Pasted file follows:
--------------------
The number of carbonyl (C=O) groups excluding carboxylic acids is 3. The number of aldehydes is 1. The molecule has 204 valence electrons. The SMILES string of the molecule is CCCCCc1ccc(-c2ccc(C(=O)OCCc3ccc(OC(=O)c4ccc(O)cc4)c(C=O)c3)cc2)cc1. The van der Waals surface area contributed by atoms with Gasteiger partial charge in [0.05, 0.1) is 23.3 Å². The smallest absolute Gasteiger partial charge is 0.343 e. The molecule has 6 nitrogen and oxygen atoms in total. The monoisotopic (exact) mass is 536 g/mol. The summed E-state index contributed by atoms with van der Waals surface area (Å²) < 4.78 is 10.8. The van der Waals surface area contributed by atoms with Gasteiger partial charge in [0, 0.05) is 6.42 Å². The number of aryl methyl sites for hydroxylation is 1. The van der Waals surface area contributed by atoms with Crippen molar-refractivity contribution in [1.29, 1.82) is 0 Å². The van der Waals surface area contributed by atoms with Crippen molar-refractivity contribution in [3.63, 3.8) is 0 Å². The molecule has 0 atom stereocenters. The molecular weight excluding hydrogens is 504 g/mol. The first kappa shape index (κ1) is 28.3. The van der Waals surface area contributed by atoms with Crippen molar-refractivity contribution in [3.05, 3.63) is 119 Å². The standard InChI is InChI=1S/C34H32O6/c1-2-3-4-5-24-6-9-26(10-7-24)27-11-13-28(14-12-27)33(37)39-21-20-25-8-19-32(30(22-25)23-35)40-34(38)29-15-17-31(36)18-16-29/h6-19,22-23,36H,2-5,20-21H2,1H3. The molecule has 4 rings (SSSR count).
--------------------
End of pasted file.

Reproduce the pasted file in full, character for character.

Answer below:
The number of carbonyl (C=O) groups excluding carboxylic acids is 3. The number of aldehydes is 1. The molecule has 204 valence electrons. The SMILES string of the molecule is CCCCCc1ccc(-c2ccc(C(=O)OCCc3ccc(OC(=O)c4ccc(O)cc4)c(C=O)c3)cc2)cc1. The van der Waals surface area contributed by atoms with Gasteiger partial charge in [0.05, 0.1) is 23.3 Å². The smallest absolute Gasteiger partial charge is 0.343 e. The molecule has 6 nitrogen and oxygen atoms in total. The monoisotopic (exact) mass is 536 g/mol. The summed E-state index contributed by atoms with van der Waals surface area (Å²) < 4.78 is 10.8. The van der Waals surface area contributed by atoms with Gasteiger partial charge in [0, 0.05) is 6.42 Å². The number of aryl methyl sites for hydroxylation is 1. The van der Waals surface area contributed by atoms with Crippen molar-refractivity contribution in [1.29, 1.82) is 0 Å². The van der Waals surface area contributed by atoms with Crippen molar-refractivity contribution in [3.63, 3.8) is 0 Å². The molecule has 0 atom stereocenters. The molecular weight excluding hydrogens is 504 g/mol. The first kappa shape index (κ1) is 28.3. The van der Waals surface area contributed by atoms with Crippen molar-refractivity contribution in [3.05, 3.63) is 119 Å². The standard InChI is InChI=1S/C34H32O6/c1-2-3-4-5-24-6-9-26(10-7-24)27-11-13-28(14-12-27)33(37)39-21-20-25-8-19-32(30(22-25)23-35)40-34(38)29-15-17-31(36)18-16-29/h6-19,22-23,36H,2-5,20-21H2,1H3. The molecule has 4 rings (SSSR count).